Findings could lead to better cognitive training for those at risk of dementia.
Memory training with unpredictable components could be more effective in enhancing episodic memory than training with predictable elements, according to new findings from UT Dallas researchers published in the journal Frontiers in Psychology.
Episodic memories are those associated with autobiographical events, such as a past birthday party or first trip to an amusement park. This type of memory is crucial to our ability to accurately retell stories.
Dr. Chandramallika Basak, assistant professor at UT Dallas' Center for Vital Longevity (CVL), and graduate student Margaret O'Connell tested episodic memory in 46 adults between the ages of 60 and 86 at three different stages: before memory training, immediately after training and one and a half months after completing the training. Participants were separated into two groups -- predictable training or unpredictable training -- and did not differ in terms of education or cognitive abilities.
For both groups, sequences of digits in different colors were presented. Participants were asked to indicate when the color of the current digit matched an earlier one of the same color. In training that involved a predictable element, the changing colors occurred in a fixed order, whereas the color switching was random in the training that involved unpredictability.
"Completing the task when the color changes occur unpredictably requires more cognitive resources, or control," said Basak, who directs the Lifespan Neuroscience and Cognition Laboratory at CVL. She likens the effect to what happens when you take a new, previously uncharted way home from work. The cognitive demands required to navigate new landmarks that are part of the journey increase with the new route's unpredictability.
The two groups of participants demonstrated equivalent story recall before training, but the group given training with the unpredictable element was able to narrate a previously heard story more accurately than the other group. That benefit, however, appeared to fade when the same group was tested a month and a half later.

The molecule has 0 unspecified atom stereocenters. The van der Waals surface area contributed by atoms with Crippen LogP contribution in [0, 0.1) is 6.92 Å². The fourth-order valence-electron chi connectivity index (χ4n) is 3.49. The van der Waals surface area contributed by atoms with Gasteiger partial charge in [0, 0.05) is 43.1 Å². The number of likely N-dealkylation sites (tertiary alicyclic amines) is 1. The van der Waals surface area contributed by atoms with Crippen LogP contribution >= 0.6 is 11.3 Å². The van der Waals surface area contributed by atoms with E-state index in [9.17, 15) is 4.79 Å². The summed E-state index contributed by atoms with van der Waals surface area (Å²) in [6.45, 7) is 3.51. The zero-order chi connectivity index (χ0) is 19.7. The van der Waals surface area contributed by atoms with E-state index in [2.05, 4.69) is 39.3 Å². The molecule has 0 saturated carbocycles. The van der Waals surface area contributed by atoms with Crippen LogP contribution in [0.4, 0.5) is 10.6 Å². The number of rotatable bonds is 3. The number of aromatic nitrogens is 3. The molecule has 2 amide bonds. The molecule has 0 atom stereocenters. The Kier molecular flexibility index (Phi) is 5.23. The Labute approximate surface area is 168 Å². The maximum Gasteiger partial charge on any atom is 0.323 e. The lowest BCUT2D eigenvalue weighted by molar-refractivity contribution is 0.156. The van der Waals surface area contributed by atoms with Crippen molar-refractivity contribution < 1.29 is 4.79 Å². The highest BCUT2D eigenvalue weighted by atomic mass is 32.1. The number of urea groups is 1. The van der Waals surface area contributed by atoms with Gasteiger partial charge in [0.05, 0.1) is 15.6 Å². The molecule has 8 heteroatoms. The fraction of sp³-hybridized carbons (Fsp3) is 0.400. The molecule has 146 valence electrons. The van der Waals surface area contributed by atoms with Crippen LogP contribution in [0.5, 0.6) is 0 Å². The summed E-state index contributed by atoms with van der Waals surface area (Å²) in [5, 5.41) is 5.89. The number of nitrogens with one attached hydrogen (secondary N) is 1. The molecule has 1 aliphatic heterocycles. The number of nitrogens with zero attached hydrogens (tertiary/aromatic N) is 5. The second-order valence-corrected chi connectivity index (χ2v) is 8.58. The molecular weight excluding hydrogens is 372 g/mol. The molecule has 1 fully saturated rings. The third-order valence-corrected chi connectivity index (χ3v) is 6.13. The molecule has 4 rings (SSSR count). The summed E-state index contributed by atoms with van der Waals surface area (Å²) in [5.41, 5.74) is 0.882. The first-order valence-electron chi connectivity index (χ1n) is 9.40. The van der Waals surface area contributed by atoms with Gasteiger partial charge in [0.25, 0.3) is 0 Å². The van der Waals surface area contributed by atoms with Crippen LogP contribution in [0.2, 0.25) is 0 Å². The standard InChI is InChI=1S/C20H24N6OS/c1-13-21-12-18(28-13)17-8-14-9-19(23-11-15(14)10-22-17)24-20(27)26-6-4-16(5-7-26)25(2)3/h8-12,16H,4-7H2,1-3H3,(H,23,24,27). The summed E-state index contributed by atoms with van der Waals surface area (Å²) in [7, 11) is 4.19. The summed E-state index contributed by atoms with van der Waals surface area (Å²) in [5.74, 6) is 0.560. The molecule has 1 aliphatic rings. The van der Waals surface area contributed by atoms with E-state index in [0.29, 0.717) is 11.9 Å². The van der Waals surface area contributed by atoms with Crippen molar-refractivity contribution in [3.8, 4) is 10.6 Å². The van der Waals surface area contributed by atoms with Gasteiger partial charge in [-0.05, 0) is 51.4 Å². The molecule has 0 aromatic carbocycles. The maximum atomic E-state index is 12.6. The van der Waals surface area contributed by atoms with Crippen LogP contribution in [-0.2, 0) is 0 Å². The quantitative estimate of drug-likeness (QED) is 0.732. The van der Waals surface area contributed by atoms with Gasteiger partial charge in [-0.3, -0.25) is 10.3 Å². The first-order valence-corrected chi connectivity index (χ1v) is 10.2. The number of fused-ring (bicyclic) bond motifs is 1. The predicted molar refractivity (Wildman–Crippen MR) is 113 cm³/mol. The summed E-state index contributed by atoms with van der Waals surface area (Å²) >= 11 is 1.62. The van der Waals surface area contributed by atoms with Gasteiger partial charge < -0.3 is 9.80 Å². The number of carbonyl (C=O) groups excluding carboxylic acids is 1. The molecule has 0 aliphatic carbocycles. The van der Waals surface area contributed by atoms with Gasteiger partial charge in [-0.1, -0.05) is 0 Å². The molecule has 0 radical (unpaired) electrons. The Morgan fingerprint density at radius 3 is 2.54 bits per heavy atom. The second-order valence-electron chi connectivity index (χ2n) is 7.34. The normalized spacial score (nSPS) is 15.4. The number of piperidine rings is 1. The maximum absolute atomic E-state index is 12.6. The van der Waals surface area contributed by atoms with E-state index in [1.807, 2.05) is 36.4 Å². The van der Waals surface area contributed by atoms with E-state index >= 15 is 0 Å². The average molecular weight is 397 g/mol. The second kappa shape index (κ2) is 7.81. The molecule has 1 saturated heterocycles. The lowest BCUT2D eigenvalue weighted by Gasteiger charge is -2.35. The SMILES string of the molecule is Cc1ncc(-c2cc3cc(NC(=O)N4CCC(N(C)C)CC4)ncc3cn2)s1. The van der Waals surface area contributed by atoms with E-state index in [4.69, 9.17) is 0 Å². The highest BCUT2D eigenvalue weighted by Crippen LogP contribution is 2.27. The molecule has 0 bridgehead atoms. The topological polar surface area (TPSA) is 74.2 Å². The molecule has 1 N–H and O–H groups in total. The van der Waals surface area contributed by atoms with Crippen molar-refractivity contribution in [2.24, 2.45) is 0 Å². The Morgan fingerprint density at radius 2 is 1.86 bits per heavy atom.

"Training-related improvements from our novel approach dissipated when performance was tested awhile after completion of the training," Basak said. "This could be a case of use it or lose it -- that the training must be sustained. Future research could investigate if booster training may help with retaining the long-term benefits.
"Studies such as this one shed light on the role of cognitive control in memory training. They also highlight the differences in training-related performance gains between people, and could help researchers and clinicians develop better cognitive training strategies for older adults who are at risk for dementia."
The findings support Basak's hypothesis -- her theory of working memory adaptability -- which posits that switching between items in working memory involves cognitive control, and that different types of cognitive training regimens can influence demands on cognitive control.
Working memory involves the ability to keep information in the focus of attention and to manipulate or reorder it despite distractions -- the sort of mental juggling required in everyday life, she said.
"When you have multiple items to remember, you need to focus your attention on what is most relevant and up-to-date, setting aside what may be distracting," Basak said. "Such focusing of attention is more challenging when cues appear in an unpredictable order, thus requiring more cognitive control. It seems from our study that improving the efficiency of focusing attention to the target using unpredictable training strategy led to more accurate episodic memory."